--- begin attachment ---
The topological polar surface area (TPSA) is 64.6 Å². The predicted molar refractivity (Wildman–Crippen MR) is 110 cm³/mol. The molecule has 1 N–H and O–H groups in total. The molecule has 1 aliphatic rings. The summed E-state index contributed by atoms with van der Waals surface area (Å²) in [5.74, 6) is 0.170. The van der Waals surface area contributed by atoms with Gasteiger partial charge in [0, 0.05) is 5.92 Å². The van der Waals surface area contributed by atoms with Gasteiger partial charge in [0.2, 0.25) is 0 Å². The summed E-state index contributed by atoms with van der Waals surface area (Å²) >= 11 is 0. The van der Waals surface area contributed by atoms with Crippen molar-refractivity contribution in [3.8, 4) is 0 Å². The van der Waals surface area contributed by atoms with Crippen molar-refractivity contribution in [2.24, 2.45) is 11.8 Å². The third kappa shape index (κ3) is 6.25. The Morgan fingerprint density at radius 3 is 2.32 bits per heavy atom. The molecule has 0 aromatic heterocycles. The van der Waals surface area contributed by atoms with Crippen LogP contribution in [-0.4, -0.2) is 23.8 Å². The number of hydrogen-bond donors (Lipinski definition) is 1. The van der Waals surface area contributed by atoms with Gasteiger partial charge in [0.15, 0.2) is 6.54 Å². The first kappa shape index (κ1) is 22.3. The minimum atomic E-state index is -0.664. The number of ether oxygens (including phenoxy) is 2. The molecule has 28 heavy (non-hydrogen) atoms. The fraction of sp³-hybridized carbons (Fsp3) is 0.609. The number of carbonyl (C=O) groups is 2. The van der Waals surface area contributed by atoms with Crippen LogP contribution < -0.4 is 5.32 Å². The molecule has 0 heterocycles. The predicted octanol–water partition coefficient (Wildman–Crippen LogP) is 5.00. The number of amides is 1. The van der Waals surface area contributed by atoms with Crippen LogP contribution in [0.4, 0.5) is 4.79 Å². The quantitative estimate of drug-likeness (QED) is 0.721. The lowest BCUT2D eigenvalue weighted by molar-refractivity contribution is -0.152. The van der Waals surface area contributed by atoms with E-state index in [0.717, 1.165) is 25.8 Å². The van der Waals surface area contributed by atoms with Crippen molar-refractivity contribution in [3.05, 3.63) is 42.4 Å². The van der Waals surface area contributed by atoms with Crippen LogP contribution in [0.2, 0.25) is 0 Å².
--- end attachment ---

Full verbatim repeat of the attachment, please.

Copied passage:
The topological polar surface area (TPSA) is 64.6 Å². The predicted molar refractivity (Wildman–Crippen MR) is 110 cm³/mol. The molecule has 1 N–H and O–H groups in total. The molecule has 1 aliphatic rings. The summed E-state index contributed by atoms with van der Waals surface area (Å²) in [5.74, 6) is 0.170. The van der Waals surface area contributed by atoms with Gasteiger partial charge in [0, 0.05) is 5.92 Å². The van der Waals surface area contributed by atoms with Gasteiger partial charge in [0.2, 0.25) is 0 Å². The summed E-state index contributed by atoms with van der Waals surface area (Å²) >= 11 is 0. The van der Waals surface area contributed by atoms with Crippen molar-refractivity contribution in [3.8, 4) is 0 Å². The van der Waals surface area contributed by atoms with Crippen molar-refractivity contribution in [2.24, 2.45) is 11.8 Å². The third kappa shape index (κ3) is 6.25. The Morgan fingerprint density at radius 3 is 2.32 bits per heavy atom. The molecule has 0 aromatic heterocycles. The van der Waals surface area contributed by atoms with Crippen LogP contribution in [-0.4, -0.2) is 23.8 Å². The number of hydrogen-bond donors (Lipinski definition) is 1. The van der Waals surface area contributed by atoms with Gasteiger partial charge in [0.15, 0.2) is 6.54 Å². The first kappa shape index (κ1) is 22.3. The minimum atomic E-state index is -0.664. The number of ether oxygens (including phenoxy) is 2. The molecule has 28 heavy (non-hydrogen) atoms. The fraction of sp³-hybridized carbons (Fsp3) is 0.609. The number of carbonyl (C=O) groups is 2. The van der Waals surface area contributed by atoms with Crippen LogP contribution < -0.4 is 5.32 Å². The molecule has 0 heterocycles. The predicted octanol–water partition coefficient (Wildman–Crippen LogP) is 5.00. The number of amides is 1. The van der Waals surface area contributed by atoms with Crippen LogP contribution in [0.4, 0.5) is 4.79 Å². The quantitative estimate of drug-likeness (QED) is 0.721. The lowest BCUT2D eigenvalue weighted by molar-refractivity contribution is -0.152. The van der Waals surface area contributed by atoms with E-state index in [0.717, 1.165) is 25.8 Å². The van der Waals surface area contributed by atoms with Crippen molar-refractivity contribution in [3.05, 3.63) is 42.4 Å². The van der Waals surface area contributed by atoms with Crippen LogP contribution in [0.2, 0.25) is 0 Å².